Creating New Holiday Traditions of Giving with Kids and Loved Ones

The first several holidays after a separation or divorce are extremely difficult.  Adjusting to on and off parenting schedules where your kids are not with you everyday is challenging to cope with.  Even with adult children, time is typically divided with by household.  Some traditions continue and others end.  One of the best ways to cope is actively building new traditions, including giving. 

The wonderful thing about giving is there are many different ways to give – it doesn’t always include donating money!  There is no question that bank accounts are extremely tight after a separation or divorce.  Engaging with your children and loved ones providing the gift of time, sharing talents and building community can be extremely powerful and even healing.

Here are some ideas to help you get started with your children, adult family members and/or friends:  Remember that you and your family have been through a lot so don’t put too much pressure on yourself either!

1. Discuss values

A great way to strengthen bonds is by discussing values. Brainstorm what is important to each person.  Provide reasons why you value each cause.  Discuss if you feel it is important to support a cause locally, nationally or worldwide.  Provide examples of support you have previously given to children who need some help to come up with some ideas of their own.  Come up with a final list of values/causes where everyone feels like they have a connection with.

2. Research

Assign each person a cause to research ways in which you can be supportive. Some examples include animal adoption, homelessness, hunger, the environment, medical cure research, caring for the elderly etc.  With younger children you can do the research and brainstorming together.  Identify organizations you would like to possibly support and the various ways to support them (volunteer, organizing food or clothing drives, donations, etc.)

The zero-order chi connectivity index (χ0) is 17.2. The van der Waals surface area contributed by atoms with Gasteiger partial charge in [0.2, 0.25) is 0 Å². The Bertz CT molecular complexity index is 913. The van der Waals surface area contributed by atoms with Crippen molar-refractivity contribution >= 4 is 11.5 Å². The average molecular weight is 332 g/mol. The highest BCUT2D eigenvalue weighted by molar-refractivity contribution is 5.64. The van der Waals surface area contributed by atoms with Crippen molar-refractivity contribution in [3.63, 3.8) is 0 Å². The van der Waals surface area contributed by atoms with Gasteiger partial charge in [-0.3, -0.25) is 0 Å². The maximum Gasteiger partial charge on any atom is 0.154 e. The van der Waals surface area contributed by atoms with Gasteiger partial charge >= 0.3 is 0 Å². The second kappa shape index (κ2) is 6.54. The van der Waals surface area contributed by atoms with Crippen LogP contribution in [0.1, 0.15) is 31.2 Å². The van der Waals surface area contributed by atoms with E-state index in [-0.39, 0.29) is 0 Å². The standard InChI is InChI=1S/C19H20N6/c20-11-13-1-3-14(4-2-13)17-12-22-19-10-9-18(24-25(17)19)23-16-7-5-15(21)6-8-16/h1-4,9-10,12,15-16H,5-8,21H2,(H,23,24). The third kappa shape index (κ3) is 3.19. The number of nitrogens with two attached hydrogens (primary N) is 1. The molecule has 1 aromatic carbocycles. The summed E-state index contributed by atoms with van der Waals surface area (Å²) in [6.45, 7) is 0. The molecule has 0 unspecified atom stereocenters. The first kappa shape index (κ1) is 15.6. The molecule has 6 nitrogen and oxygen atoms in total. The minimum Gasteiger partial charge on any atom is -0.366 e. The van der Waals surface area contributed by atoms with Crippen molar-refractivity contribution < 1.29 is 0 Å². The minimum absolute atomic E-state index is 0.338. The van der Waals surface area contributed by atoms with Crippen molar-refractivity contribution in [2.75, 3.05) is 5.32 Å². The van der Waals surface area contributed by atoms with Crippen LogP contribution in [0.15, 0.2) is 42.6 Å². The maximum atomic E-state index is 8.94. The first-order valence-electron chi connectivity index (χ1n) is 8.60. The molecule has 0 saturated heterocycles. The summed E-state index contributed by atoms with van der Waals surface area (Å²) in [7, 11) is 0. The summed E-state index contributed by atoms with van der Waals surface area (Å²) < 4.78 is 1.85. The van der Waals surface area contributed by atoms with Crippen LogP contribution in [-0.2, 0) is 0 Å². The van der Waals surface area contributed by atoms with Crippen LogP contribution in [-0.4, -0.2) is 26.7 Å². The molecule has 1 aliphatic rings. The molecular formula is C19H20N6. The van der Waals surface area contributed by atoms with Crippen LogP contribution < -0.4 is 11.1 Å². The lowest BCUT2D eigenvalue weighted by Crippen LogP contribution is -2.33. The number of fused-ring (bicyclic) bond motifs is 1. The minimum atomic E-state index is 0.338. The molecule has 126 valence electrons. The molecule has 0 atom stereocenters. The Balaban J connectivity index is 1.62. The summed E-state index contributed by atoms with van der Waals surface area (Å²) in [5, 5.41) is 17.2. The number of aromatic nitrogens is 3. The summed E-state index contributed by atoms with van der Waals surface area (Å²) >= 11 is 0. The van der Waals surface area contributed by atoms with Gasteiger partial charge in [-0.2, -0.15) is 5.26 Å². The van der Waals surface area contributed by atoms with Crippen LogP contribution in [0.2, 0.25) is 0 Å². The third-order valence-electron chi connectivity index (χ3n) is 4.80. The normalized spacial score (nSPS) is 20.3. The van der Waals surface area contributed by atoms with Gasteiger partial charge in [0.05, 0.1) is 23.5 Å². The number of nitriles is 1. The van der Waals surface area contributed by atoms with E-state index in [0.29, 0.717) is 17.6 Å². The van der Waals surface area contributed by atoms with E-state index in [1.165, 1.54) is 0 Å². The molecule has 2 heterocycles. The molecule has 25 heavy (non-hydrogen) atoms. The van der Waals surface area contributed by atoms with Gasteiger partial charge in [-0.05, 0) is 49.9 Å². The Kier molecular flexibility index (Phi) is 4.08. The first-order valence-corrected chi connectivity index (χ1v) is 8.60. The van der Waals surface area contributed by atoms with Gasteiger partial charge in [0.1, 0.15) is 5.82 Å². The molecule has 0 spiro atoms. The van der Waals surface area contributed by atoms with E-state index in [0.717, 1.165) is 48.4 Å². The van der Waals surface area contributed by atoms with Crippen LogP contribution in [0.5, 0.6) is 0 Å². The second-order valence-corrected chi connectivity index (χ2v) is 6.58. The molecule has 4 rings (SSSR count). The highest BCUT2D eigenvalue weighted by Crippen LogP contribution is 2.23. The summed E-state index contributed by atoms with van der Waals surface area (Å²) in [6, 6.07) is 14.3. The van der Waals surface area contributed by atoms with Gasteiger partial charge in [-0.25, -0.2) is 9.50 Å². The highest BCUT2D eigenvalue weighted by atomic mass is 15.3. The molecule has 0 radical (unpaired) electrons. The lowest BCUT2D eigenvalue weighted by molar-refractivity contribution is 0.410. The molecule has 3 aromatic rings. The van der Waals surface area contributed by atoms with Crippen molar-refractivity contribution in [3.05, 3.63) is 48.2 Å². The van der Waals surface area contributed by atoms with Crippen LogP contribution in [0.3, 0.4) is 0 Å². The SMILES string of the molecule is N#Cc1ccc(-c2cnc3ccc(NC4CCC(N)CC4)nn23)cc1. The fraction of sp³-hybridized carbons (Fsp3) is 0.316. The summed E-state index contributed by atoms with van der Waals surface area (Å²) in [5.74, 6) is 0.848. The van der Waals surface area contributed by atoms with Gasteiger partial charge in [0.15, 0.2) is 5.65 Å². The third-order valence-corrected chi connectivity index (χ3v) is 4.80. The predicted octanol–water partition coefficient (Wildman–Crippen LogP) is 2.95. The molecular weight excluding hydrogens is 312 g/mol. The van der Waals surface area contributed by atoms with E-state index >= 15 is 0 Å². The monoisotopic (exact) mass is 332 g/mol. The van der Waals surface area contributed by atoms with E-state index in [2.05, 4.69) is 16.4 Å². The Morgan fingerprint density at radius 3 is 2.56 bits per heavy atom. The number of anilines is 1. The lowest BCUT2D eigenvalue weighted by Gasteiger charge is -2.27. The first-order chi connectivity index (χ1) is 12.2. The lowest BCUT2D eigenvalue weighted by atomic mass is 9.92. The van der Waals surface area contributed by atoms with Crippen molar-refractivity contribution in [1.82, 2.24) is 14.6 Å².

Websites such as, or, are available to search and review organizations if you need a place to start.

3. Inventory

Remember that giving should not deplete us from time, money or emotionally where we have nothing or very little left.  It is an offering where you should be able to remain stable in addition to receiving the gift of giving.  Conduct an inventory of what you all have available to give.  Don’t leave anything out.  Include items such as time available, hospitality, cooking, toys, clothes, blankets or sleeping bags that aren’t being used, being handy, sewing, artistic abilities, organizational skills, etc.  This is a great exercise to determine what you have that is valuable even if it is not sitting in a bank account.

4. Impact

Discuss how supporting different causes in different ways can affects the overall outcome or impact.  For example, the number of people you are able to impact versus the degree in which one person may be affected.  It maybe that you decide that helping your elderly neighbor or inviting them over for dinner may have the impact that you connect with that also aligns with your supply of available inventory for giving.

5. Build a plan

Determine which causes you will support and how – ideally at least one where everyone is supportive and can be involved together.

Make a plan regarding each person’s ability to contribute and how to carry out.  For example, if you would like to help feed the homeless, scheduling will need to be completed.  If you are organizing a clothing or food drive in your neighborhood plan details regarding how/where to gather items, when and where the items will be donated and how to get your community involved (flyers, Facebook, Nextdoor, etc).

If monetary donations are to be made, have your kids determine how they will contribute – by using some of their allowance or planning additional chores.  Consider matching donations for your children to encourage your families overall support and involvement for the cause.

Wishing you all a peaceful and restorative holiday season!